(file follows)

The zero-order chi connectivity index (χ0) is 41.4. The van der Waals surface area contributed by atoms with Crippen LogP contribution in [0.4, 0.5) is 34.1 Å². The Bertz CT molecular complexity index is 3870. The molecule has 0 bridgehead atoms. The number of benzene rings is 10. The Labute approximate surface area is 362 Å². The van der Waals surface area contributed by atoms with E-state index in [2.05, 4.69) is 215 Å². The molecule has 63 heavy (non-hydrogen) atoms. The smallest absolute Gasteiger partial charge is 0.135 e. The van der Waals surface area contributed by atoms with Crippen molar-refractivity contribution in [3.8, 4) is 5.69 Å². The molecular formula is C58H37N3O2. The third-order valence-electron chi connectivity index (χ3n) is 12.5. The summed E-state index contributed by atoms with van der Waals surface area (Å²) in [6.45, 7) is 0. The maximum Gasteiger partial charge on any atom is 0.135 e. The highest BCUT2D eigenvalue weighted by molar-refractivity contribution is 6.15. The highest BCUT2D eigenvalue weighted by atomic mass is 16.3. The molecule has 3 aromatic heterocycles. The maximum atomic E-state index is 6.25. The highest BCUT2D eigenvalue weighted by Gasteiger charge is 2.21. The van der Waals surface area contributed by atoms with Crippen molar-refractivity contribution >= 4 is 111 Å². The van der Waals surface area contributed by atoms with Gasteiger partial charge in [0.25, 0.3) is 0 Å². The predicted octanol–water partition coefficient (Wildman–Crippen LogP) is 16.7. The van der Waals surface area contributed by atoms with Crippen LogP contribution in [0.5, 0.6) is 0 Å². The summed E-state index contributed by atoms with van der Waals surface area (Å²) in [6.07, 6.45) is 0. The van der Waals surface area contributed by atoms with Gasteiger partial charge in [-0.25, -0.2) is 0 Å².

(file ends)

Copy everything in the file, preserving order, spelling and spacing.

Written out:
The zero-order chi connectivity index (χ0) is 41.4. The van der Waals surface area contributed by atoms with Crippen LogP contribution in [0.4, 0.5) is 34.1 Å². The Bertz CT molecular complexity index is 3870. The molecule has 0 bridgehead atoms. The number of benzene rings is 10. The Labute approximate surface area is 362 Å². The van der Waals surface area contributed by atoms with E-state index in [2.05, 4.69) is 215 Å². The molecule has 63 heavy (non-hydrogen) atoms. The smallest absolute Gasteiger partial charge is 0.135 e. The van der Waals surface area contributed by atoms with Crippen molar-refractivity contribution in [3.8, 4) is 5.69 Å². The molecular formula is C58H37N3O2. The third-order valence-electron chi connectivity index (χ3n) is 12.5. The summed E-state index contributed by atoms with van der Waals surface area (Å²) in [6.45, 7) is 0. The maximum Gasteiger partial charge on any atom is 0.135 e. The highest BCUT2D eigenvalue weighted by molar-refractivity contribution is 6.15. The highest BCUT2D eigenvalue weighted by atomic mass is 16.3. The molecule has 3 aromatic heterocycles. The maximum atomic E-state index is 6.25. The highest BCUT2D eigenvalue weighted by Gasteiger charge is 2.21. The van der Waals surface area contributed by atoms with Crippen molar-refractivity contribution >= 4 is 111 Å². The van der Waals surface area contributed by atoms with Gasteiger partial charge in [0.25, 0.3) is 0 Å². The predicted octanol–water partition coefficient (Wildman–Crippen LogP) is 16.7. The van der Waals surface area contributed by atoms with Crippen LogP contribution in [0.5, 0.6) is 0 Å². The summed E-state index contributed by atoms with van der Waals surface area (Å²) in [6.07, 6.45) is 0. The van der Waals surface area contributed by atoms with Gasteiger partial charge in [-0.25, -0.2) is 0 Å².